Mice were dissected and tissue was fixed in 4% formaldehyde and subsequently embedded in paraffin. For histologic evaluation, hematoxylin and eosin, chloroacetate esterase staining and periodic acid Schiff (PAS) staining were performed. For immunohistochemistry, 10 mM sodium citrate (pH 6) or 1 mM EDTA (pH 8) (p-STAT3) was used for heat induced antigen retrieval. Primary antibodies were applied overnight or for 1 h (MUC2) at room temperature (Table 2) and detected by horseradish peroxidase coupled secondary antibodies. Signal was detected using diaminobenzidine (DAB), and slides were scanned and analyzed using an Olympus Virtual Slide Imaging system (Olympus, Shinjuku, Japan).
To assess the pathology observed in the stomach a pathology score was established by assessing the degree of atrophy (0–3), the presence of metaplasia (0-absent, 1-multifocal, 2-in most fields, 3-widespread in all fields), the presence of hyperplasia (0-absent, 1-slight, 2-moderate, 3-severe), and reactive changes (0-absent, 1-present).

5. Conclusions

Mutation of Rnf43 worsens H. pylori-induced pathology in the stomach. Rnf43 mutations increase the levels of nuclear β-catenin and of phosphorylated STAT3 in the gastric mucosa, while H. pylori in addition enhances activation of NF-κB signaling and expression of the stem cell marker CD44. Thus, the activation of these different signaling pathways in concert seem to aggravate pathology in the stomach. This data provides functional hints for a novel role of RNF43 mutations in gastric carcinogenesis.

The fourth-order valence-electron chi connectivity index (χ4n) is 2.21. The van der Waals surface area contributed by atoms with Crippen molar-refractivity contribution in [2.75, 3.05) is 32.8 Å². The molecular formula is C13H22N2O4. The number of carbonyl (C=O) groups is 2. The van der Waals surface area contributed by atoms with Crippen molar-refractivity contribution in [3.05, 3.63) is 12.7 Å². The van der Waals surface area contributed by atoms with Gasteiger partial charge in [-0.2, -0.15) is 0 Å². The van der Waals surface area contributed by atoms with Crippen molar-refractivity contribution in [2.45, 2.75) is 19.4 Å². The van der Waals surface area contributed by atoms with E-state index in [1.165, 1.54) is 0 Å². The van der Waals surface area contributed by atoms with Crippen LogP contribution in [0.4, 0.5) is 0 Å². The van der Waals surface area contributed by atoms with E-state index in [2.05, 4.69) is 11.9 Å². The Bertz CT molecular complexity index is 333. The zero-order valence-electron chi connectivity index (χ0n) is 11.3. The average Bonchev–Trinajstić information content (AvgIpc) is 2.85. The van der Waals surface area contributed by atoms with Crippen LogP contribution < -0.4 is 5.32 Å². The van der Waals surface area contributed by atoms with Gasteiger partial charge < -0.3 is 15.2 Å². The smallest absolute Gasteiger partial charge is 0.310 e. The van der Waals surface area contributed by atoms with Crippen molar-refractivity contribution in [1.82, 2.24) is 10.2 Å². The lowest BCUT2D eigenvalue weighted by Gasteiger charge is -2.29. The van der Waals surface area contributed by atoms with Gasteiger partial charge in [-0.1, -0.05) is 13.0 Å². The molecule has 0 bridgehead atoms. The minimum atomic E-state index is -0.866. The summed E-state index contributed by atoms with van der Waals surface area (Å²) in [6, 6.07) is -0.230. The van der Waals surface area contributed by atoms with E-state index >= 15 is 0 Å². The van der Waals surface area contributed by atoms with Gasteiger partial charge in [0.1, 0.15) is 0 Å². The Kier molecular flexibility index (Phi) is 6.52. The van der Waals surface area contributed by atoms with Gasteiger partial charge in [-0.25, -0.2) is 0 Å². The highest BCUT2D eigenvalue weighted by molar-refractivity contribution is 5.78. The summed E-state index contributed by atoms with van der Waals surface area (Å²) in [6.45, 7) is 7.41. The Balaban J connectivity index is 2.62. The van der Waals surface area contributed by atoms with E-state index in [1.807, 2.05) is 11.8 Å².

Supplementary Materials

The following are available online at https://www.mdpi.com/2072-6694/11/3/372/s1, Figure S1: Colony forming units in the stomach of H. pylori-infected mice, Figure S2: Gastric pathology in RNF43H292R/H295R mice is mainly observed in the corpus, Figure S3: Representative images and quantification of SOX2 expression (a) and mRNA expression levels of Sox2 (b), Cxcl10 (c) and Cxcl13 (d) in the stomach of control and infected mice.

Author Contributions

Methodology, V.N.; formal analysis, V.N., M.V. and R.M.-L.; writing—original draft preparation, V.N. and R.M.-L.; writing—review and editing, V.N., M.V., M.G. and R.M.-L.; supervision, R.M.-L.